In an attempt to reduce the federal deficit, Congress and the Administration are considering changing the consumer price index -- a change that would have a particularly negative impact on Social Security benefits.
Their proposed change, the " chained CPI," is estimated to lower the CPI by 0.3 percentage points each year, taking approximately $112 billion out of the pockets of current and near retirees in the next 10 years alone. A typical beneficiary - with an annual income of roughly $20,000 -- will lose over $2000 dollars of benefits over 10 years. Find out how much you would lose.
The primary argument for chained CPI is that it is a more accurate measure of inflation -- but in fact, the evidence suggests it's even less accurate than the current formula.That's because the chained CPI is based on a notion of substitution of lower cost goods by consumers when the prices of certain goods rise (e.g., when the price of beef rises, people buy more chicken). However, there is no evidence to suggest that the substitution effect reflects the spending habits of seniors. That's because most seniors have modest incomes and have less opportunity for substitution because they are already choosing lower priced goods, and many costs for seniors (e.g., health care, utilities) do not have lower price alternatives.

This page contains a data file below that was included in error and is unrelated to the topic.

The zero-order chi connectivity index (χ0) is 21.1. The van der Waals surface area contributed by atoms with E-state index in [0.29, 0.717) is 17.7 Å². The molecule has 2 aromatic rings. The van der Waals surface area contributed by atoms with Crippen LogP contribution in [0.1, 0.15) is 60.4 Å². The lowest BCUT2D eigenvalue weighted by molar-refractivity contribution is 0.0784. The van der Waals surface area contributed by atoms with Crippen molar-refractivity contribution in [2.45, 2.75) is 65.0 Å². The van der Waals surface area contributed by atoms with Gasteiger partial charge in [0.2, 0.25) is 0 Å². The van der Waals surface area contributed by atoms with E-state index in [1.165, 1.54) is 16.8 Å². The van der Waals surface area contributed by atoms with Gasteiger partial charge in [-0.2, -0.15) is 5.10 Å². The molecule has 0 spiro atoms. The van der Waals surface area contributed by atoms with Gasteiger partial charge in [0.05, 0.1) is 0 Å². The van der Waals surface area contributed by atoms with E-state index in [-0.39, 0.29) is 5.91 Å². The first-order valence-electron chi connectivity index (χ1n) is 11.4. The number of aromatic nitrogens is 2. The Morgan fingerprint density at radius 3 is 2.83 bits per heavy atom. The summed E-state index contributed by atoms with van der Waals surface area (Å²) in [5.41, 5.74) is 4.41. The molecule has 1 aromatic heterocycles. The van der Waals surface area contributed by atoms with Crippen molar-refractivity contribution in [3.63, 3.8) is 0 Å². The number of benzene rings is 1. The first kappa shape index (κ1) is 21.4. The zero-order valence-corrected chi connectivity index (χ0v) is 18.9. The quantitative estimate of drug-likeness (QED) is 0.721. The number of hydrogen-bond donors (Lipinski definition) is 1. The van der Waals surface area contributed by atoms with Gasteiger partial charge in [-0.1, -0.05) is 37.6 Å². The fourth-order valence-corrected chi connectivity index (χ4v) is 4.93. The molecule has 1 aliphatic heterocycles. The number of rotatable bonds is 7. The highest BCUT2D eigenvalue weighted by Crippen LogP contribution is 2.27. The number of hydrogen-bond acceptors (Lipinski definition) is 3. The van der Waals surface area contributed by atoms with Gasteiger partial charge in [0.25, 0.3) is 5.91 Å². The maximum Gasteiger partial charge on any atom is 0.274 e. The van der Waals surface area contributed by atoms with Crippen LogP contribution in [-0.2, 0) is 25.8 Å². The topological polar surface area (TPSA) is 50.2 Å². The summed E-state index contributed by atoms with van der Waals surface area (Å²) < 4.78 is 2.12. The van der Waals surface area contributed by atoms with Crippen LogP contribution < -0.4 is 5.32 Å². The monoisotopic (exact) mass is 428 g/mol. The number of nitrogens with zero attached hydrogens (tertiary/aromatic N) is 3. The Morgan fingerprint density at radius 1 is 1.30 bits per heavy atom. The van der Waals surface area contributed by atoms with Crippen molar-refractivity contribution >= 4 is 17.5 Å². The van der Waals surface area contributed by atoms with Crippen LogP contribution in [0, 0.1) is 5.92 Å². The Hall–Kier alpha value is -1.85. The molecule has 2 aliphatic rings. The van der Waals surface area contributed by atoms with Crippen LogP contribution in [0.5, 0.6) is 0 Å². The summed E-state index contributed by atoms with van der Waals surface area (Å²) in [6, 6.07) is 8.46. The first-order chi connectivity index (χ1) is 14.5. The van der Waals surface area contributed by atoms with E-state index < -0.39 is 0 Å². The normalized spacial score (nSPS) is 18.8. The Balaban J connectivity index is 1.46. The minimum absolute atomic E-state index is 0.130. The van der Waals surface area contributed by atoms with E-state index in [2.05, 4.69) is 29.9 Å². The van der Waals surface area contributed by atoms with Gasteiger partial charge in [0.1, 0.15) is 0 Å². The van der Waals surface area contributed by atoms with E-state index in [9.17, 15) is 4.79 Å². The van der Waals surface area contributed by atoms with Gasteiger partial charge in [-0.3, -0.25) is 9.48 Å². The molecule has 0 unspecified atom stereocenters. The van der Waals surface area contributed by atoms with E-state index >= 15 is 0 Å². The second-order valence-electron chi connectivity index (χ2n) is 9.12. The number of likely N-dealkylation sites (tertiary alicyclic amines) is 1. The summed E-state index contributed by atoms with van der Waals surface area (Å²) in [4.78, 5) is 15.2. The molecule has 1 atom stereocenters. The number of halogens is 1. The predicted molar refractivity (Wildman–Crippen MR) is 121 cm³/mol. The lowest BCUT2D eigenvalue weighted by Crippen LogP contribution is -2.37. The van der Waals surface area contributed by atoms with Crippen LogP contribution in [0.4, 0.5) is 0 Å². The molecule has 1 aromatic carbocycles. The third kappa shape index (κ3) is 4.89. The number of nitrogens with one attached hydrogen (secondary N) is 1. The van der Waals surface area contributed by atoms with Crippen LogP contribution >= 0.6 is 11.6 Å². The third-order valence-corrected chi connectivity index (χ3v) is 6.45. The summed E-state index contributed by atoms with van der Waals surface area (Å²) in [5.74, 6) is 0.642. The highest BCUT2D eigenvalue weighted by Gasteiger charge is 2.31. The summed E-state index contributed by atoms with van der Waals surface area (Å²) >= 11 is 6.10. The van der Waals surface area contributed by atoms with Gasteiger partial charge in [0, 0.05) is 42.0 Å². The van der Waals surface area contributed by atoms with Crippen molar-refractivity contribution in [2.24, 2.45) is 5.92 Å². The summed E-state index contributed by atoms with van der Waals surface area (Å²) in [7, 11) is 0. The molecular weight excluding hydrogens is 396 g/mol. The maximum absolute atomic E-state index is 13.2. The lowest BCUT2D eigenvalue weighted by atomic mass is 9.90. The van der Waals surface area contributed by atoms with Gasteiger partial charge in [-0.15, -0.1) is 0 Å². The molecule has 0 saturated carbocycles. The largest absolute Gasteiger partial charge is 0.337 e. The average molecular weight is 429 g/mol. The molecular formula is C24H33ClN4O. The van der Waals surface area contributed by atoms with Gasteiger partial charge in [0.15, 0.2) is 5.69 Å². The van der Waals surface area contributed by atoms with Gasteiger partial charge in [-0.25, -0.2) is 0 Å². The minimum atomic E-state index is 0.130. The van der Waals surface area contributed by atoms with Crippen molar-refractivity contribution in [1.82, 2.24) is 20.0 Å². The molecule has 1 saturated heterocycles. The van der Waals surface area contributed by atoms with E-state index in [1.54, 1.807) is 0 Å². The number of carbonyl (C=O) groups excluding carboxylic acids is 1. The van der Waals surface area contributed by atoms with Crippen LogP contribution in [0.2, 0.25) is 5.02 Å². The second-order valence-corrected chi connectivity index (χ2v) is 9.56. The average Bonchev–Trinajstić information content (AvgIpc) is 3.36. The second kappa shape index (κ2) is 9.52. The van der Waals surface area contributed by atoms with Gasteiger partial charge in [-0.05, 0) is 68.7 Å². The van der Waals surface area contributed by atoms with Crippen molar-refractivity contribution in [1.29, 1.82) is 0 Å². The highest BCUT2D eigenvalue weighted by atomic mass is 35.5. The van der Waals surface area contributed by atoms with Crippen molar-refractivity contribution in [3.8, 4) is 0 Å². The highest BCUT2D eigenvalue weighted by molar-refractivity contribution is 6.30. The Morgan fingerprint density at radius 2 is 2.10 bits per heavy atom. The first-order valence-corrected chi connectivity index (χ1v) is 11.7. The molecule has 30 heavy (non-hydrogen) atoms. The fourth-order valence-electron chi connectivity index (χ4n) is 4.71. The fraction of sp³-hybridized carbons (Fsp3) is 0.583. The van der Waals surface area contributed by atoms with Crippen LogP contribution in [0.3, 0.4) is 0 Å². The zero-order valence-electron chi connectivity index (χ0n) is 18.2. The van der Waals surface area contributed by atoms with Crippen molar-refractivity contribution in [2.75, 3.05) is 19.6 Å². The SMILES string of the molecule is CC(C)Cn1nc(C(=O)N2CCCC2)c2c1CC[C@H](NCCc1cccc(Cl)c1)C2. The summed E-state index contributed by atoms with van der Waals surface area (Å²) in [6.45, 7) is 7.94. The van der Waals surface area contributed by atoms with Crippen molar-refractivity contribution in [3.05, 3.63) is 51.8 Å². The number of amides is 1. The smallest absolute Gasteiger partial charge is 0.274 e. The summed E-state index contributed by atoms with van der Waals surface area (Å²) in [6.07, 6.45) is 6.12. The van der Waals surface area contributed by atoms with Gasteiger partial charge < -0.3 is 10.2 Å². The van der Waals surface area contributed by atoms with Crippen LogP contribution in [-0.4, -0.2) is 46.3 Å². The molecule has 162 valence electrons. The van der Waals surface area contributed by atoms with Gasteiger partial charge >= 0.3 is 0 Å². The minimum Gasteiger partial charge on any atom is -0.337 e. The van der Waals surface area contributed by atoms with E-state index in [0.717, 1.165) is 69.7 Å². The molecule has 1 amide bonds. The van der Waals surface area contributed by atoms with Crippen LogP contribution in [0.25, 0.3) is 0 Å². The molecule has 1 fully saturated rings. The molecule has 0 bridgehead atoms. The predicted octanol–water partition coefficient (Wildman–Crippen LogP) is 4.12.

In addition, the current measure for Social Security - the CPI-W formula - is based on the spending patterns of workers, not retirees. As a result, the current CPI under-reports the rapidly increasing health care costs experienced by seniors. The CPI-E, an experimental index that re-weights the index to reflect senior' spending habits, shows that the CPI-W on average under-reports inflation by 0.2 percentage points each year. As such, the evidence suggests the current COLA is already lower-than-warranted for seniors.
The adoption of the chained CPI is likely to further erode seniors' standard of living. A chained CPI makes sense only in a budget deficit driven world, where accuracy takes a back seat to benefit cuts for the purposes of deficit reduction.